Once you’ve mastered the changes, it’s a smooth experience. Dare I say, some shortcuts are so intuitive that they should be a staple on all wireless keyboards. For example, holding the Fn key and pressing W, A, S, and D controls your mouse cursor. It’s not precise enough to play games, but it comes in mighty handy for controlling media servers from your couch.

The high profile keycaps ease the cramped feeling some 60% keyboards have and the authentic Cherry MX Red switches in my sample are great for gaming with 45g actuation force and a 1.2mm actuation point. Since I prefer tactile, swapping them over for something more my style is easy with the included keycap and switch pullers.

Corsair continues to improve its Slipstream wireless technology, making cordless performance zippy. It’s difficult to measure individual features, but it’s clear that the sum of all its parts is a smooth, uninterrupted wireless experience that’s ready for competitive gaming and has a rather large 30ft range.

For example, it supports up to 2,000Hz polling rate when wireless using the 2.4GHz USB and 8,000Hz when wired. This is a step up from the usual 500-1,000Hz on other wireless devices. The higher the number, the lower the latency, but you’d be hard-pressed to feel the difference in real-time. What you can feel, however, is that it supports up to three simultaneous wireless connections that you can switch between at the flick of a button.

Battery life more or less lands in Corsair’s ballpark, but 32 to 200 hours is nothing to ring home about. The Logitech MX Mechanical Mini is rated for 360 hours with backlighting on, although it only comes in white, and our Asus ROG Azoth review took around a month to hit the half-way point with full RGB and an OLED screen. It does the trick, but falls short when graded against the wireless curve.

Corsair K70 Pro Mini Wireless review: The rear-right of the wireless gaming keyboard, featuring a close up of its wireless receiver holster

Corsair K70 Pro Wireless Mini software

The Corsair K70 Pro Mini Wireless works just fine without software thanks to shortcuts that let you record macros, pair the keyboard with multiple Bluetooth devices, and change the lighting. Installing the Corsair Utility Engine, or iCUE for short, onto your Windows or Mac device nets you far more customisability, though.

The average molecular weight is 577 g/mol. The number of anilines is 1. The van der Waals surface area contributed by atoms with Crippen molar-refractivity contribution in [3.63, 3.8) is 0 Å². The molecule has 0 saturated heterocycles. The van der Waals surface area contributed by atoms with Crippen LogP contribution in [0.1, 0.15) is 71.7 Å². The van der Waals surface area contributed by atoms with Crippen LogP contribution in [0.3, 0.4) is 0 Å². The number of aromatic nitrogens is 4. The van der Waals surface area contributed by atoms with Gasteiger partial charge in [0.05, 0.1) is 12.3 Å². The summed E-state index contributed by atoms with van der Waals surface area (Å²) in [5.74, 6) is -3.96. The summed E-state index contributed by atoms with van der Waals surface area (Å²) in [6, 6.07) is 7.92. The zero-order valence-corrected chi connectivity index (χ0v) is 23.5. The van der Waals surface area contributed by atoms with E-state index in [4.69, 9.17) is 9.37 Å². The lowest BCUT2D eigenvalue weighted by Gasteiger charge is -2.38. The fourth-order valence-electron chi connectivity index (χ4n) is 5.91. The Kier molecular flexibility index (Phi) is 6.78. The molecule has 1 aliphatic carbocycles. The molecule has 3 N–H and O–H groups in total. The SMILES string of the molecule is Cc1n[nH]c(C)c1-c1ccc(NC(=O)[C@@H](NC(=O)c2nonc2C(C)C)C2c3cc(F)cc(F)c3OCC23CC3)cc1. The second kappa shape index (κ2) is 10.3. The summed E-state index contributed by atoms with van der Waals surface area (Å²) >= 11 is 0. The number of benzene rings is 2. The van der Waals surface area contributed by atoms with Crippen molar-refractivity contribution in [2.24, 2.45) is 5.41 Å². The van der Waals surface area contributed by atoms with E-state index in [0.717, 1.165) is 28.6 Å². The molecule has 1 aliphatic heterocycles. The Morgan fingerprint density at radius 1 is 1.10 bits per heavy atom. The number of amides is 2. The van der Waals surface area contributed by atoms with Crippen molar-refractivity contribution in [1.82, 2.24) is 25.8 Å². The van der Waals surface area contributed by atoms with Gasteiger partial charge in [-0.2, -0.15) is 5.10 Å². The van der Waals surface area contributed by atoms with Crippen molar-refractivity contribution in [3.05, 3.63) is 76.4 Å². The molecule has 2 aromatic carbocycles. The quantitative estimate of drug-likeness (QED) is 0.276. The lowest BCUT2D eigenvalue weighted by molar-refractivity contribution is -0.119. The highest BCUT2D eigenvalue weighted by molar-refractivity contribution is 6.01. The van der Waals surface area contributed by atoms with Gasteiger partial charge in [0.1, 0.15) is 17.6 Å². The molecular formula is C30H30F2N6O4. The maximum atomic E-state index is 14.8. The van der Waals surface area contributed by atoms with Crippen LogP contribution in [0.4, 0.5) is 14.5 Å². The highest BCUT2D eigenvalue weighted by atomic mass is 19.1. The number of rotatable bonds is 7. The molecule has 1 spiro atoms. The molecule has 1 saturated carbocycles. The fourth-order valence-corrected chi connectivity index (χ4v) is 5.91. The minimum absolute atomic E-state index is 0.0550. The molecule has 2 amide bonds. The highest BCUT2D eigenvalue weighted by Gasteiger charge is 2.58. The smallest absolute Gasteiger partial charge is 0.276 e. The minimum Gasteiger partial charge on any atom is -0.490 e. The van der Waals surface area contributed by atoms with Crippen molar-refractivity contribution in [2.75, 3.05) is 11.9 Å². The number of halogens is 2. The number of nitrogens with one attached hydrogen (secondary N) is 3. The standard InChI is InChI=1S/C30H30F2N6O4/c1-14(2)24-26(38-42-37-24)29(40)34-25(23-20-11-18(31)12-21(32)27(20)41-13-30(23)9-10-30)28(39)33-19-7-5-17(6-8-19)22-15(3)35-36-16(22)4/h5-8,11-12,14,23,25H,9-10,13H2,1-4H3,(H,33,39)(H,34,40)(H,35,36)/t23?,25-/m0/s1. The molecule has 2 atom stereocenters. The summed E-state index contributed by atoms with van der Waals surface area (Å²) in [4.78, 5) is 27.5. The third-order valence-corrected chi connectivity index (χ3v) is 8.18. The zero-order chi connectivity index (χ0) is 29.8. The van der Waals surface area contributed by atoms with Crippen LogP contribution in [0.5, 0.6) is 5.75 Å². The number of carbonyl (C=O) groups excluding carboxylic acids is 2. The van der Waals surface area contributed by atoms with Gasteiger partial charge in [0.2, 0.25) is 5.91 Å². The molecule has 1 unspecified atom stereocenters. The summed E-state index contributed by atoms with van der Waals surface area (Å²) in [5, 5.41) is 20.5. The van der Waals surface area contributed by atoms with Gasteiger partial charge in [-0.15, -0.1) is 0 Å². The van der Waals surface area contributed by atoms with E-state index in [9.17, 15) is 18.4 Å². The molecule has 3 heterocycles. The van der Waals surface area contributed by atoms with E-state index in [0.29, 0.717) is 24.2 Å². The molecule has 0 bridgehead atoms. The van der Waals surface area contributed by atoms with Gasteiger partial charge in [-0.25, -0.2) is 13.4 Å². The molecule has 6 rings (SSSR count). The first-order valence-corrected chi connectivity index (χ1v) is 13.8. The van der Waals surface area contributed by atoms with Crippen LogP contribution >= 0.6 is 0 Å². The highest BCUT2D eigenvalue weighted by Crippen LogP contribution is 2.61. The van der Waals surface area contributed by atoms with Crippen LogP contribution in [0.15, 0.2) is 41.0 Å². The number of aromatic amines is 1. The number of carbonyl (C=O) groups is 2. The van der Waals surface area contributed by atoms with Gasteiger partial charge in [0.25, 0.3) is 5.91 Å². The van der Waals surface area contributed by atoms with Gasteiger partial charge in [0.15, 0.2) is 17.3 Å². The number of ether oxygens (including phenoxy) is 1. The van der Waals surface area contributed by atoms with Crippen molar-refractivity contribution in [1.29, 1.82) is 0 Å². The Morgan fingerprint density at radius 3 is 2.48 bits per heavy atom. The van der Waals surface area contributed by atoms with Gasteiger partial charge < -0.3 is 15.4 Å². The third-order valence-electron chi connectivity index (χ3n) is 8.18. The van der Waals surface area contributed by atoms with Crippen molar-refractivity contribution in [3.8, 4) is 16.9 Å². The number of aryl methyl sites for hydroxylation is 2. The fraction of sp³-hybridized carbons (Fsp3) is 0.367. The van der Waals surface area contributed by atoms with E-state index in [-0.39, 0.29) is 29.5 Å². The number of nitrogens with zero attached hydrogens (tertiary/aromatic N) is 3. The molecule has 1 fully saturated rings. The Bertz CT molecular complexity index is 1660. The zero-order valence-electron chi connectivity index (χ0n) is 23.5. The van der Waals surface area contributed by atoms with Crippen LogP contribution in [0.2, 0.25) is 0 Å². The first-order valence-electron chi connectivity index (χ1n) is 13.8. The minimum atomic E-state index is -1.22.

For starters, iCUE is necessary if you want to plug the keyboard in and bump it up from its default 1,000Hz polling rate to 8,000Hz. It also affords you a wealth of different lighting animations and the ability to layer them over one another until you get your desired effect. And you can reprogram keys and shortcuts to do just about anything you want, including moving where the pseudo arrow keys are positioned.

Once you’ve tweaked everything to your liking, you can save your profile and create a bunch more to suit pretty much any game you’re playing. iCUE’s only necessary to customise and set things up, as there’s 8MB of on-board storage, so you can save them directly to the device.

Corsair K70 Pro Mini Wireless review: The rear-left of the wireless gaming keyboard, featuring its power button

Corsair K70 Pro Wireless Mini verdict

Competition is pretty thin when trying to find the best wireless mechanical keyboard, but the Corsair K70 Pro Mini Wireless doesn’t take that for granted.

It packs the latest wireless features into a lightweight, quality build and throws hot-swappable mechanical switches into the mix for good measure. The only thing that lets it down is its middling battery life, which does the job but will see you juicing it up more often than some of its rivals.

Recommending it at its $179.99 USD / £169.99 price point depends on where your priorities lie. Competitive esports players that need every edge are the gamers that’ll most benefit from the keyboard, with travel enthusiasts that fancy a lightweight replacement for their weak gaming laptop keyboards not far behind.

There are plenty of options that don’t sacrifice the typing experience that are better for working at a PC, but the K70 Pro Mini Wireless stands tall if you’re willing to learn how to use a 60% keyboard.


  • Fantastic build quality
  • Hot-swappable keycaps
  • Lightweight


  • Expensive
  • Middling battery life
  • 60% isn’t ideal for work or some genres

Check out our guide on the best gaming keyboard for alternatives to the Corsair K70 Pro Wireless Mini, which includes corded champions and wireless warriors.